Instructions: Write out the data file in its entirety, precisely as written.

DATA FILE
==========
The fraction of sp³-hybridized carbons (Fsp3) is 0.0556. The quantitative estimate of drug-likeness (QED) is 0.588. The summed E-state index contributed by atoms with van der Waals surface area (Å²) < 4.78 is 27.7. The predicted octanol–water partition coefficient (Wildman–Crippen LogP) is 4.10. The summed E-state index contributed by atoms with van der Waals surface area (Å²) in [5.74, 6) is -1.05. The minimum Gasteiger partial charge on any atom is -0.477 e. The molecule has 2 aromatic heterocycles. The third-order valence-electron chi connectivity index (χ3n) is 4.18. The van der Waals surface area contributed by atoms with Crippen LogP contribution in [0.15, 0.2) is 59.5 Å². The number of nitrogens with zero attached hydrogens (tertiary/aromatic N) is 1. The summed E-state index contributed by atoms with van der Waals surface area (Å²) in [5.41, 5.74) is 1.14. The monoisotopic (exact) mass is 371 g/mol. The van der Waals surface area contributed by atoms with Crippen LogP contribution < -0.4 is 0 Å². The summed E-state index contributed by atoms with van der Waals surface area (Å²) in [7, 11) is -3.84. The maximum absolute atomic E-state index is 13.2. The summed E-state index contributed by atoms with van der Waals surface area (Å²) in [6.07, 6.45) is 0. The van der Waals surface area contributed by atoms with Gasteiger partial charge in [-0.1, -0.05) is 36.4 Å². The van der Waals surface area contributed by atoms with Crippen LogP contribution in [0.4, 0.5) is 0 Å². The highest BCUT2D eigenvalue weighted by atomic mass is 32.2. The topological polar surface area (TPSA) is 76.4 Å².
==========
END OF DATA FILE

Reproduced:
The fraction of sp³-hybridized carbons (Fsp3) is 0.0556. The quantitative estimate of drug-likeness (QED) is 0.588. The summed E-state index contributed by atoms with van der Waals surface area (Å²) < 4.78 is 27.7. The predicted octanol–water partition coefficient (Wildman–Crippen LogP) is 4.10. The summed E-state index contributed by atoms with van der Waals surface area (Å²) in [5.74, 6) is -1.05. The minimum Gasteiger partial charge on any atom is -0.477 e. The molecule has 2 aromatic heterocycles. The third-order valence-electron chi connectivity index (χ3n) is 4.18. The van der Waals surface area contributed by atoms with Crippen LogP contribution in [0.15, 0.2) is 59.5 Å². The number of nitrogens with zero attached hydrogens (tertiary/aromatic N) is 1. The summed E-state index contributed by atoms with van der Waals surface area (Å²) in [5.41, 5.74) is 1.14. The monoisotopic (exact) mass is 371 g/mol. The van der Waals surface area contributed by atoms with Crippen LogP contribution < -0.4 is 0 Å². The summed E-state index contributed by atoms with van der Waals surface area (Å²) in [7, 11) is -3.84. The maximum absolute atomic E-state index is 13.2. The summed E-state index contributed by atoms with van der Waals surface area (Å²) in [6.07, 6.45) is 0. The van der Waals surface area contributed by atoms with Gasteiger partial charge in [-0.1, -0.05) is 36.4 Å². The van der Waals surface area contributed by atoms with Crippen LogP contribution in [0.4, 0.5) is 0 Å². The highest BCUT2D eigenvalue weighted by atomic mass is 32.2. The topological polar surface area (TPSA) is 76.4 Å².